The story of how Lupin, Suguri’s mutt, got his name is mildly amusing too. The source isn’t all that surprising, nor why she chose. This story really just seems to fulfill the title’s fanservice quotient.
The rest of the volume introduces a new storyline. Woofles has been targeted as the best pet store in the area, and the place to top for a new pet shop that is backed by an online retailer. Not only are they trying to be better than Woofles, but they have their eye on Woofles top employee, Suguri!
This new storyline could be interesting, if it wasn’t so obvious where it was going. Already, the spy that is working at Woofles has shown his “good side”, and the whole “steal Suguri from Woofles” just isn’t plausible. Anyone that’s read even one volume of this series would know that. Of course, Lupin catches on to Mikage right from the beginning. He barks at him, and when he invites Suguri to a cafe for lunch and to try to get her to leave Woofles, Lupin is all over him, interrupting him at every chance. That scene was also mildly amusing.
Inubaka continues to be a title aimed squarely at the male dog lover. The fanservice was much more under control in this volume. It wasn’t too prevalent, except for the one story. And for dog lovers, this continues to be a windfall. Lots of different dog doing lots of cute doggie things. As a cat person, I’m still not impressed, but I didn’t mind the read either.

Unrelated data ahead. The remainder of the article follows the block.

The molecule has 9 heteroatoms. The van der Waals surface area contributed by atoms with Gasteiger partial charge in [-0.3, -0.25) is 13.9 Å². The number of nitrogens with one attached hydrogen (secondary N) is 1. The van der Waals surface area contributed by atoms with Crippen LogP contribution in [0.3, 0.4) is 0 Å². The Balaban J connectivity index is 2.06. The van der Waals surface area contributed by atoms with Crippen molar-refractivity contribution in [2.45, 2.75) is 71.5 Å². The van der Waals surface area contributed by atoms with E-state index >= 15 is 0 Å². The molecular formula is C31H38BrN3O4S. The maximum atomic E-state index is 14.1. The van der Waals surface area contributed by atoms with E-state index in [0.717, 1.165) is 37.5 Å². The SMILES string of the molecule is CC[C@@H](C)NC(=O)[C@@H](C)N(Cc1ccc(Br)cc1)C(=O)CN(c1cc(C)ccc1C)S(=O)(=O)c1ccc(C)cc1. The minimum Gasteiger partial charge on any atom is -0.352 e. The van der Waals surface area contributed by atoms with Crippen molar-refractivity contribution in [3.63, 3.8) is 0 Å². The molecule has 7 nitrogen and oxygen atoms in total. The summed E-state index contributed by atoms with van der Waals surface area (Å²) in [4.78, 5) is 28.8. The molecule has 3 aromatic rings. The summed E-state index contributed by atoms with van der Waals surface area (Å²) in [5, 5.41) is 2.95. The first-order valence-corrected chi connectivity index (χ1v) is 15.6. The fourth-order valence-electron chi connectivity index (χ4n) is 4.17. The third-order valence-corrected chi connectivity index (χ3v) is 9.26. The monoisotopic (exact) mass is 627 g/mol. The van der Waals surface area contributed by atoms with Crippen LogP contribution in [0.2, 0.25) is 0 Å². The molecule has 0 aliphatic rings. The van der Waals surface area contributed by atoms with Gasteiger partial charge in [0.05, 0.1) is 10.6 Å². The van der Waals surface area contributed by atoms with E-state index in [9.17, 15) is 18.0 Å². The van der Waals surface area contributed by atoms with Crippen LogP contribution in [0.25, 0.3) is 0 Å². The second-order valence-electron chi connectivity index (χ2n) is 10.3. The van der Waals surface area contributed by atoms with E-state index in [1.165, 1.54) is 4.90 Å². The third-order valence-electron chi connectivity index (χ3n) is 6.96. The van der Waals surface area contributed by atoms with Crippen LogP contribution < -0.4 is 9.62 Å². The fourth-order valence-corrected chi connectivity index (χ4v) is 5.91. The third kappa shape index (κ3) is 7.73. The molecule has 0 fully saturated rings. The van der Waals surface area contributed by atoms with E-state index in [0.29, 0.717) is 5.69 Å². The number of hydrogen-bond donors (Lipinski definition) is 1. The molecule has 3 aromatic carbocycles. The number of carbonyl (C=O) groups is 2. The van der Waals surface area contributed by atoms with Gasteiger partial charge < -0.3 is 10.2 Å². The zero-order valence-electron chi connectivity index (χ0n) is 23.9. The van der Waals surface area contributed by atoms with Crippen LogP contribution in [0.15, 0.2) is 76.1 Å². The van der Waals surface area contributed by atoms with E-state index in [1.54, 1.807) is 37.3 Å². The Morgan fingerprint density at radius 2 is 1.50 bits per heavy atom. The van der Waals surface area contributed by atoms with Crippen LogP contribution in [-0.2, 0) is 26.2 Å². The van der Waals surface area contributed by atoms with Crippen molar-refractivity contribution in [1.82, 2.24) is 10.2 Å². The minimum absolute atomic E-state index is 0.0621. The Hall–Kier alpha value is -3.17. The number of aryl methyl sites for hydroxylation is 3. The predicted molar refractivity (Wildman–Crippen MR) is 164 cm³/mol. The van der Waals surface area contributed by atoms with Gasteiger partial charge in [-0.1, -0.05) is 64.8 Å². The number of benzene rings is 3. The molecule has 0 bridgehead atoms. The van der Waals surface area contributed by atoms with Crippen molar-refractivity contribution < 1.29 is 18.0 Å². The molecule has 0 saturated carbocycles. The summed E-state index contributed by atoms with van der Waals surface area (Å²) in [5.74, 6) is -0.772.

“I’m going to uncover the mystery of the ‘Blade Children’.”…World-class detective Kiyotaka Narumi’s last words prior to his sudden disappearance continue to haunt his younger brother, Ayumu. The cheeky 10th-grader becomes equally embroiled in the mystery of the doomed “Blade Children” when he is mistaken for the prime suspect in a murder at his school. Led by Ayumu’s sister-in-law, Kiyotaka’s wife and fellow detective, Madoka, the investigation into the murder gives Ayumu a chance to clear his name. But in doing so, he not only uncovers ties to the Blade Children but also more questions than answers about who and what they are.